A recent Legal Services Board survey found that more than half of sole practitioners believed their practising certificate fee represented poor value for money.
And, while most large firms did not consider the costs of regulation to be unreasonable, the report also found that many people do not know what they get for their fee, including that it helps to fund the Legal Ombudsman.
The LeO – which also receives funding via case fees, and, for the claims management companies jurisdiction, from the Ministry of Justice – takes seriously its responsibility to use the money we receive efficiently, effectively and for maximum impact. Although less than one-fifth of the practising fee comes to us, we use it to provide a range of services that are valued for the practical, material difference we make to individual practitioners – as well as for the consumer confidence we provide.
A central part of our role is, naturally, to operate an independent ombudsman scheme. Our service gives consumers confidence that if they use a regulated lawyer, they will have access to a robust right of redress if things go wrong.
Last year we helped to resolve 8,000 complaints between consumers and providers of legal services. These covered a wide range of areas of law, including conveyancing, family law, and wills and probate; and a diversity of problems, from concerns about costs to failures to follow instructions.
Our investigators and ombudsmen seek a fair resolution in every case, acting impartially, cutting through complexity and analysing the facts to resolve disputes. Throughout the complaints process we understand that behind each case is a person trying to solve a problem. We provide timely, evidence-based information to ensure complainants and providers accept and understand our final decision, even if they do not agree with it.
Our involvement also helps to prevent complaints from going to court, saving both legal services providers and their clients time and money. Lawyers and consumers both tell us that they value this service: in 2013/14, lawyer satisfaction was more than 80%.
And we are doing more for less every year. By making changes to improve our efficiency, we have already cut our costs substantially, from £17m in 2011/12, to a forecast below £14m for 2014/15. We will continue to drive this downward trajectory, while maintaining quality and providing value to the sectors we serve.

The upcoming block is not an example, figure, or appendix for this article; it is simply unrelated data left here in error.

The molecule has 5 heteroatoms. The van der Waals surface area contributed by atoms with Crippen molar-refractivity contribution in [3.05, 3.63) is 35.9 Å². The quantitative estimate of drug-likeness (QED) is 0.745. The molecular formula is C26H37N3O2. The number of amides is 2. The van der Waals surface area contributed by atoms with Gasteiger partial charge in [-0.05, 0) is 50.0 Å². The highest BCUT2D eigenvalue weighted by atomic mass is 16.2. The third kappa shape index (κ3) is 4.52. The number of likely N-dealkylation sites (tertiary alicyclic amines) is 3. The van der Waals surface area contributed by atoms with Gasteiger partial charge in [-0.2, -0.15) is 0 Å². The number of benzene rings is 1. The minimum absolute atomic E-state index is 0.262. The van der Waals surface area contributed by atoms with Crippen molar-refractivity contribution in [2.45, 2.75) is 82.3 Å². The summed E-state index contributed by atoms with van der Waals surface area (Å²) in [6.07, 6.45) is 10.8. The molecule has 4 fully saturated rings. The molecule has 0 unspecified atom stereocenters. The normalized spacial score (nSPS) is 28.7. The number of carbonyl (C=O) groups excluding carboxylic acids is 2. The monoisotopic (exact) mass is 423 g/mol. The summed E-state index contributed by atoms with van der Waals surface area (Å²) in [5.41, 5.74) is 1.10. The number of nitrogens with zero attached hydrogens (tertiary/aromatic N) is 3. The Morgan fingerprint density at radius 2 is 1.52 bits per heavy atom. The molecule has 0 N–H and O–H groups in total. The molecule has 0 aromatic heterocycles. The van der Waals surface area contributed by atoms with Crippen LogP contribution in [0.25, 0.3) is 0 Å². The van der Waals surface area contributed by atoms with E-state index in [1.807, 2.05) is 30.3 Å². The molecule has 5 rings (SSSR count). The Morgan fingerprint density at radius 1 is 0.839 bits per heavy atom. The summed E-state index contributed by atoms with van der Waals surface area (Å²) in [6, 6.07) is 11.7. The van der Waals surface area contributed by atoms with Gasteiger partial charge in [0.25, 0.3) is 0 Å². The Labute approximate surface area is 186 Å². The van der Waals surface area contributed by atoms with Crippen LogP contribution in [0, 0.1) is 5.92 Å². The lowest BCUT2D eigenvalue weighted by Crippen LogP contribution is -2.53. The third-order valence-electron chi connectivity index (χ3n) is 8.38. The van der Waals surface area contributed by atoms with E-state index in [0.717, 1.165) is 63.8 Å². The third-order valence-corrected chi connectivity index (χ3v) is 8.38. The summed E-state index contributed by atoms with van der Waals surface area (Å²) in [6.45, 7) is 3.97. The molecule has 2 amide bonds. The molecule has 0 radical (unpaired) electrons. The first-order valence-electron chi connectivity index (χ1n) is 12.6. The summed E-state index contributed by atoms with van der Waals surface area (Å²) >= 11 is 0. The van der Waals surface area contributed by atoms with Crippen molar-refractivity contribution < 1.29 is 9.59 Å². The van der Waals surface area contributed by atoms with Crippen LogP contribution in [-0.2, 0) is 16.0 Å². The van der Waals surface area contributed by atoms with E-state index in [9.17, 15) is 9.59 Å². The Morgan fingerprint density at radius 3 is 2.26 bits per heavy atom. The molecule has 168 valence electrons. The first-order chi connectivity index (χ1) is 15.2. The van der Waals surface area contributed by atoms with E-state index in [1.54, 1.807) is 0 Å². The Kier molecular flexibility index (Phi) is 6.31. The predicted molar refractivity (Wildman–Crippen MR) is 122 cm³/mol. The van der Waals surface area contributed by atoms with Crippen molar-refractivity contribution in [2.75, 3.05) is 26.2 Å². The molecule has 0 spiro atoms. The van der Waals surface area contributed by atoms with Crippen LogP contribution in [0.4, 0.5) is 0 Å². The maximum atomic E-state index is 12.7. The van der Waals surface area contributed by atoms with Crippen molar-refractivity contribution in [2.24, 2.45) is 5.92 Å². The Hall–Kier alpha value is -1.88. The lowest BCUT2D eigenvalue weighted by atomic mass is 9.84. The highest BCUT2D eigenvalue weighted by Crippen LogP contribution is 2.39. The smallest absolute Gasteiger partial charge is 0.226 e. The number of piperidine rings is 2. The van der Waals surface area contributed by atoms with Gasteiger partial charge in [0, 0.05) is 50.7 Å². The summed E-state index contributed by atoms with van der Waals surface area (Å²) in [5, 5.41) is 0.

Getting these basics right enables us to do more.
Creating an improved legal complaints system and sharing what we have learned
The knowledge and experience we gain from each individual case gives us the strength to generate thought leadership, and to work with a broad range of stakeholders to champion best practice and improve standards across the industry for the benefit of consumers, service providers, and in the interests of business and society.
Last year we produced three major focus reports. These examined the key issues we have seen in complaints regarding stamp duty payments, ‘no win, no fee’ services, and wills and probate practices. They included detailed analyses of the types of complaint we see, what causes them, and guidance on how they can be prevented – or quickly resolved – in future.
Building on our focus reports, we have developed a programme of professional development courses tailored to empower practitioners to improve their own and their firms’ complaints-handling. Research suggests that good first-tier complaints-handling could increase a firm’s operating profits by 2%-3% each year. At industry level, that could equate to net benefits of up to £80m over a 10-year period.
Our courses are well received. Attendees tell us they find them practical and useful: ‘Attending the course gave us the confidence to review our complaints-handling process. It was helpful to find out that our approach in areas such as providing remedies for a complaint was in the right ball park.’
We also undertake external research, provide guidance on good complaints-handling and publish quarterly decision data. But it does not stop there. In 2015/16, we will focus on further developing our analysis and insight capabilities to maximise the insight we generate from our own cases, and from other sources of research, knowledge and data.
We are reviewing our policy on publishing ombudsman decisions to ensure that it is helping to drive positive behaviour across the sector and is effective in informing consumers. And we will provide an enhanced learning and information programme to help raise standards across the legal sector, promote equality and build capacity to deal with complaints effectively.
To find out more about what we can do for you, look at our website: www.legalombudsman.org.uk/raising-standards. It contains information about how we can help through our publications and professional learning, data and development, and, of course, dispute resolution.
Kathryn King is interim chief legal ombudsman